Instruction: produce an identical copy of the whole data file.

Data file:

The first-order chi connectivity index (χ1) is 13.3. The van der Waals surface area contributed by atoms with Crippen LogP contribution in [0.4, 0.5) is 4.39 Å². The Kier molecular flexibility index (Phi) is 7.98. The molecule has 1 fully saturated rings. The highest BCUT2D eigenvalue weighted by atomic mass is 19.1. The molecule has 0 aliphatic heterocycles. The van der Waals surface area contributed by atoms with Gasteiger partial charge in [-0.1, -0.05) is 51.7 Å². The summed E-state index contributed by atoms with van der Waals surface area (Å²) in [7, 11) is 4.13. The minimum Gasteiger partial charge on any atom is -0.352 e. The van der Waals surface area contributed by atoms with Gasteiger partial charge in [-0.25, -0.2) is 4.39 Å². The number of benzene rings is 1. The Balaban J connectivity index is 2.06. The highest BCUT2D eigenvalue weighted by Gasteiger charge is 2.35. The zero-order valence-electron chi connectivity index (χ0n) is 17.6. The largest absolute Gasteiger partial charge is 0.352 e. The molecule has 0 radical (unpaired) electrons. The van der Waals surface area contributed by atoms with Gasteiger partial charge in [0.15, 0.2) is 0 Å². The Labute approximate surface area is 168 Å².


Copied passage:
The first-order chi connectivity index (χ1) is 13.3. The van der Waals surface area contributed by atoms with Crippen LogP contribution in [0.4, 0.5) is 4.39 Å². The Kier molecular flexibility index (Phi) is 7.98. The molecule has 1 fully saturated rings. The highest BCUT2D eigenvalue weighted by atomic mass is 19.1. The molecule has 0 aliphatic heterocycles. The van der Waals surface area contributed by atoms with Gasteiger partial charge in [-0.1, -0.05) is 51.7 Å². The summed E-state index contributed by atoms with van der Waals surface area (Å²) in [7, 11) is 4.13. The minimum Gasteiger partial charge on any atom is -0.352 e. The van der Waals surface area contributed by atoms with Gasteiger partial charge in [-0.25, -0.2) is 4.39 Å². The number of benzene rings is 1. The Balaban J connectivity index is 2.06. The highest BCUT2D eigenvalue weighted by Gasteiger charge is 2.35. The zero-order valence-electron chi connectivity index (χ0n) is 17.6. The largest absolute Gasteiger partial charge is 0.352 e. The molecule has 0 radical (unpaired) electrons. The van der Waals surface area contributed by atoms with Gasteiger partial charge in [0.15, 0.2) is 0 Å². The Labute approximate surface area is 168 Å².